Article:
213: God, the Devil, and Darwin by Niall Shanks

by Gerard

DDC_213

213: Shanks, Niall. God, the Devil, and Darwin: A Critique of Intelligent Design Theory. New York: Oxford University Press, 2004. 246 pp. ISBN 0-19-516199-8.

Dewey Breakdown:

  • 200: Religion
  • 210: Philosophy and theory of religion
  • 213: Creation

It is almost impossible to mention evolutionary theory without hearing echoes of the creationist ideology. In a country where opinions and ideas are tragically polarized, so too are theories on the creation on the universe and the beginnings of the human race. The interesting middle ground of the evolutionary debate is the rise of the idea of intelligent design. The central tenet of intelligent design is that the existence of Earth, its inhabitants, and the universe around it are best explained by the presence of some intelligent creator or cause. Traditional science holds that life emerged from an interesting, fortuitous, and random combination of proteins in the primordial soup of Earth around a billion years ago which then developed over the ages into the variety we see all around us. Intelligent design does not hold to the randomness of evolutionists, but rather to ascribes the origin of life to a guiding hand. Niall Shanks’s God, the Devil, and Darwin takes a look at the arguments of those who support intelligent design and argues for a different interpretation of their beliefs.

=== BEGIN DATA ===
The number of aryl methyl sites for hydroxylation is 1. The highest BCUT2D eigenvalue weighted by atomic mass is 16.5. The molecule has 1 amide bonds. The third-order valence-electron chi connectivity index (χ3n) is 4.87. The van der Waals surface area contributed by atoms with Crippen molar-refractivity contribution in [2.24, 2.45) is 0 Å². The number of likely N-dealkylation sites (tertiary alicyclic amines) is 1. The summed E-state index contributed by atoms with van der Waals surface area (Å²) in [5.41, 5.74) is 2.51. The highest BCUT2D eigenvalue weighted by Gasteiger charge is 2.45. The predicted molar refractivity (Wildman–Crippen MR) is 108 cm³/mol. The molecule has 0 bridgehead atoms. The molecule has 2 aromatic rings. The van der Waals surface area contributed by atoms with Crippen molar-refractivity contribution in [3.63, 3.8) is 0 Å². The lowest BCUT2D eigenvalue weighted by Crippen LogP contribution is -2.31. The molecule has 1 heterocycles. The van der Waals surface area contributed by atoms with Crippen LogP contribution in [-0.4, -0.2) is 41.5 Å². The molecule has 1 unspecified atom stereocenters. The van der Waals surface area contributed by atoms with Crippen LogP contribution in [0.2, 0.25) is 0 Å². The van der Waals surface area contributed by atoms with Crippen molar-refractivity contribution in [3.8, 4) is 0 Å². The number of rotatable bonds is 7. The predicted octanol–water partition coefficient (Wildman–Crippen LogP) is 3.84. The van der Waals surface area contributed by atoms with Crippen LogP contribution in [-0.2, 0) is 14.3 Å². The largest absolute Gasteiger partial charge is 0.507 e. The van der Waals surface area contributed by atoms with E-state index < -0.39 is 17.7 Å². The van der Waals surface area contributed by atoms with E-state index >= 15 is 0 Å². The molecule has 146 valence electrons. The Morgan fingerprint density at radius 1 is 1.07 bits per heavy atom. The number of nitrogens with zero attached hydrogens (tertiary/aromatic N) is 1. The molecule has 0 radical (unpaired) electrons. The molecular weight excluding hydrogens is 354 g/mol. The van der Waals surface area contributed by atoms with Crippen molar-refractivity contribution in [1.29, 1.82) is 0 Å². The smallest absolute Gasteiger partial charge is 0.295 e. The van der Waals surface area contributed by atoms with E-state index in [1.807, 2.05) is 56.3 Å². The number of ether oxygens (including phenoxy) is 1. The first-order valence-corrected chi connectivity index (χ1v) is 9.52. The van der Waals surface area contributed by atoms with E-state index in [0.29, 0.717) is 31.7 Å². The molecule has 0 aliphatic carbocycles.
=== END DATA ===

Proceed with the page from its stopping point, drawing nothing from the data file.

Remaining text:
The one thing Shanks does very well is to thoroughly lay out all the arguments and beliefs of the supporters of intelligent design. Because his ultimate goal is to show through rational dialogue and measured arguments where the hypothesis of intelligent design is flawed, he gives intelligent design its fair day in court. Each argument of the proponents of intelligent design, unfortunately, simply does not hold up when set against actual experimentation and evidentiary exploration. In the end, intelligent design’s base argument that some molecular structures and biological events are too complex to be completely natural does not hold water. Shanks accomplishes a two-pronged feat: a fair and complete rebuttal of proposed pseudoscience AND manages to keep a level head while doing it. An interesting and detailed read.

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